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Kawasaki KLX230 vs Suzuki DR200S | Bike Reviews

We test two beginner-friendly four-stroke trailbikes, the Suzuki DR200S and Kawasaki KLX230, to see how the two compare.

Once upon a time choosing a trailbike was relatively easy, with fewer restrictions on where you could ride, what kind of rego you needed and the amount of ADR gear you had to carry. Typically, so long as it had a headlight and taillight you could ride it from Sunny Corner to the Sydney Harbour Bridge without major aggro from the boys in blue.

Nowadays there are so many prerequisites it makes picking the right bike a nightmare for beginners. We’ve got a feature coming up on what beginners should look for, but right now we’re talking about two of our favourite trailbikes and how they differ, just to give you an idea of how the process works.

In recent times the registerable, 200/230cc trailbike category has been limited, with only a few brands swimming in that pond in Australia. Honda was selling the CRF230 as a road-legal bike and Yamaha sold the TT-R230, but without ADR compliance.

We are now starting to see more beginner bikes pop up and this is great for new riders or people upgrading from a 150. This range is good for women due to the lower seat heights and lighter weights. If someone asked me if I wanted a bike with modern tech, or one that’d been around for a while, I would have naturally plumped for the newer model.

But after testing the Suzuki DR200S and Kawasaki KLX230 that decision suddenly wasn’t so simple and I quickly came to realise that newer doesn’t necessarily mean better for beginners. Suzuki has had its DR200S available for decades and although it’s revised the bike, not a great deal has changed. It still has basic tech but it’s reliable and nothing much can go wrong.

Kawasaki only ventured into the 200/230cc segment late last year with two versions of the KLX230: one registerable and the other not. This issue we are going to focus on the registerable version to keep it fair for the fully-loaded Zook. Kawasaki designed the engine and frame from scratch and it’s good to see it expanding its range.

For starters, both bikes are air-cooled and have electric starters. Being on the road I would not want to be kickstarting a bike. If you stall, it’s embarrassing enough, let alone trying to kickstart under pressure. In terms of looks, the DR and KLX have stepped up. I loved the grey colourway of the DR and the Kawasaki green on the KLX is always a winner. The mirrors, headlight and blinkers were all added subtly, although the KLX230 is a little bulky but I would be happy riding away on either of these machines if looks was all that mattered.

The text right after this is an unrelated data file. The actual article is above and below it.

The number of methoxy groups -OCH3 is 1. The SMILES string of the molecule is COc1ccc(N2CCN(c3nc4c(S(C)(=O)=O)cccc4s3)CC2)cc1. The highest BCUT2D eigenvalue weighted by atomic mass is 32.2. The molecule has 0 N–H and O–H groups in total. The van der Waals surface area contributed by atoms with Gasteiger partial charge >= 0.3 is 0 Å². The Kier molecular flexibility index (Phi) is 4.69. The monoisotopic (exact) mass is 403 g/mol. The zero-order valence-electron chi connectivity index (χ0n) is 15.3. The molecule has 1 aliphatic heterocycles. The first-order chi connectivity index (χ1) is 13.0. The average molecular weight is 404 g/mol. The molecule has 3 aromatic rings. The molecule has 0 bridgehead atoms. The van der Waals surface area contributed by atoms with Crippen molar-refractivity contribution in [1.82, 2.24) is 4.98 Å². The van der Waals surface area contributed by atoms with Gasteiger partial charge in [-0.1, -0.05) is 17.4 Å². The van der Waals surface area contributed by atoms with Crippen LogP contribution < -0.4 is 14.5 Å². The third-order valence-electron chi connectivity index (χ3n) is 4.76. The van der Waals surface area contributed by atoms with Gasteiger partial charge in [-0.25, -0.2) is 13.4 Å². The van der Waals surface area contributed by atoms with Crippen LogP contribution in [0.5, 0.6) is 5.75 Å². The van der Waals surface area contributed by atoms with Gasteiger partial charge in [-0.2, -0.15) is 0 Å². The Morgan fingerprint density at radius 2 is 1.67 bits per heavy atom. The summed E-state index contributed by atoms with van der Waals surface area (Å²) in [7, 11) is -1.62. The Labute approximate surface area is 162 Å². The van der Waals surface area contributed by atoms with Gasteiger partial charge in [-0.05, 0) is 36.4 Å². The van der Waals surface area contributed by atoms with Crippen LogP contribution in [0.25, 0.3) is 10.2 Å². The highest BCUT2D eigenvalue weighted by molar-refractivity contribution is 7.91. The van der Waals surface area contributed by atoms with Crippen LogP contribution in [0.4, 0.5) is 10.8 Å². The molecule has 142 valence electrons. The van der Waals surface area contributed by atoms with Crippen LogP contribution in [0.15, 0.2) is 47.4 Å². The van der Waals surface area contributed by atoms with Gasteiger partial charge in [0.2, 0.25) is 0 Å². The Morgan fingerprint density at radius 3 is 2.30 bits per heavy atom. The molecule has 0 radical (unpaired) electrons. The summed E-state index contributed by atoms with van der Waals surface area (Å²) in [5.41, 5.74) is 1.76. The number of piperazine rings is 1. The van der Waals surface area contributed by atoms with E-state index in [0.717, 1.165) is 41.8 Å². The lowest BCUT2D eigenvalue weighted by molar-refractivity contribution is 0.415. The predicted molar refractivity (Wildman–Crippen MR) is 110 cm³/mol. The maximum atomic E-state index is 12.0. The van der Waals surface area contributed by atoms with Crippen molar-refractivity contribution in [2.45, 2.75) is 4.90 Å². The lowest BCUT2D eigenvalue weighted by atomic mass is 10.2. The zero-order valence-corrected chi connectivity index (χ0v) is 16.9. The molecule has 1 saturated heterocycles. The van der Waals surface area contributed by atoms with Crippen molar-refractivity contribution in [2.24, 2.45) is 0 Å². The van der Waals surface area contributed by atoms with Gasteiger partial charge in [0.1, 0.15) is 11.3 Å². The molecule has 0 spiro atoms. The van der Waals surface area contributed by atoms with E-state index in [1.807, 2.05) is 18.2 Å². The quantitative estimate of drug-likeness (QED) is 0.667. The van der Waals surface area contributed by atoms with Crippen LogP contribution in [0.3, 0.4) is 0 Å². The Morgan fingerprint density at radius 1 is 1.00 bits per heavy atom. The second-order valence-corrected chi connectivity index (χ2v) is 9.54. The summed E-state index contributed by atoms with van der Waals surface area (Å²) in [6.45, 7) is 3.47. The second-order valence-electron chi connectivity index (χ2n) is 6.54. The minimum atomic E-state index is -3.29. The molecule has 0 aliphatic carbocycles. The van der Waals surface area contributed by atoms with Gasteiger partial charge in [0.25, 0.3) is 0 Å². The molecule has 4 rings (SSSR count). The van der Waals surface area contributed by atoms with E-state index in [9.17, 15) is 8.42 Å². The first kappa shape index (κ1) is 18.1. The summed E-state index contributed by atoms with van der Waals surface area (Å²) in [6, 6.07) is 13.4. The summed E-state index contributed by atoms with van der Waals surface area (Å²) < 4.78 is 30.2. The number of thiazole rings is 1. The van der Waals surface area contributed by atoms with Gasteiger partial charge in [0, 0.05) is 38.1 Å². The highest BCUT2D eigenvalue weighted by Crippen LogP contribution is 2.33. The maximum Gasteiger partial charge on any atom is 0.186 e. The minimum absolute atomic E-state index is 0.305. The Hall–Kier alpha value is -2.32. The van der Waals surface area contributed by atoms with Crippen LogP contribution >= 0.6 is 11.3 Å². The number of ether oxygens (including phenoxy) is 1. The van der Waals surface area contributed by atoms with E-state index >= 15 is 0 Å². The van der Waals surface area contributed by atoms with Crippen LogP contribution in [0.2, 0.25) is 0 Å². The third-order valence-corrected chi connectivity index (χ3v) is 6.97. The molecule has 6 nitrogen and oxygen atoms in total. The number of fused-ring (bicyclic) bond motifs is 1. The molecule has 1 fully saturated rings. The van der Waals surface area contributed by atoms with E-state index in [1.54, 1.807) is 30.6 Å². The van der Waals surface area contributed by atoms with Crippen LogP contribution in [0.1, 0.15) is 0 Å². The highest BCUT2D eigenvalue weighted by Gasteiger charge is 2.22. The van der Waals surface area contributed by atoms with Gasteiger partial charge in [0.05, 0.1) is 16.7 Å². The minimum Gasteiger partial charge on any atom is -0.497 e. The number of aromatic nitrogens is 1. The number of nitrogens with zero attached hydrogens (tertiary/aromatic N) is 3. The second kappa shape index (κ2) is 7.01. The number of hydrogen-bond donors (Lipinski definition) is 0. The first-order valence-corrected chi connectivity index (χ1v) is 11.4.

The seat height on the DR was perfect for me at 845mm, I could plant both feet on the ground to minimise falls. This might not be as important to some but as a learner it gives me more confidence. The major difference I noticed when riding these bikes was the wet weight. The DR200S is 126kg while the KLX230 is up at 134kg.

The 8kg does make a difference when you’re stopping and starting and especially if you have to pick it up. You would think that the KLX might be a bit lighter with a smaller fuel tank but it must just be all the latest ADR gear weighing it down.

The DR has done the rounds and continues to have ADR compliance from a while back. Although it has less tech and is pretty basic, we don’t want Suzuki to redesign this bike unless it has to. It’s light, reliable and great for beginners. If it had to go through ADR compliance now it would add a lot of weight, which can cause drama. Less stuff on the bike also keeps the cost down, with the DR coming in at about $500 less than the KLX230.

Kawasaki KLX230

The DR was comfortable to ride, despite my numerous get-offs, and the suspension is soft, so I didn’t feel like I was bouncing around in my husband’s old Nissan Patrol. The DR had good steering and a good turning circle. I felt very confident on this bike, making me try things that I really wasn’t ready for.

The KLX has better brakes for the tar, with ABS discs. This is safer for riding on the bitumen and for your commute to work. It’s also fitted with the latest ADR gear, meaning it’s probably safer on the road. It won’t even let you start the engine when the stand is down and if you put the stand down when the engine is on, it cuts the power.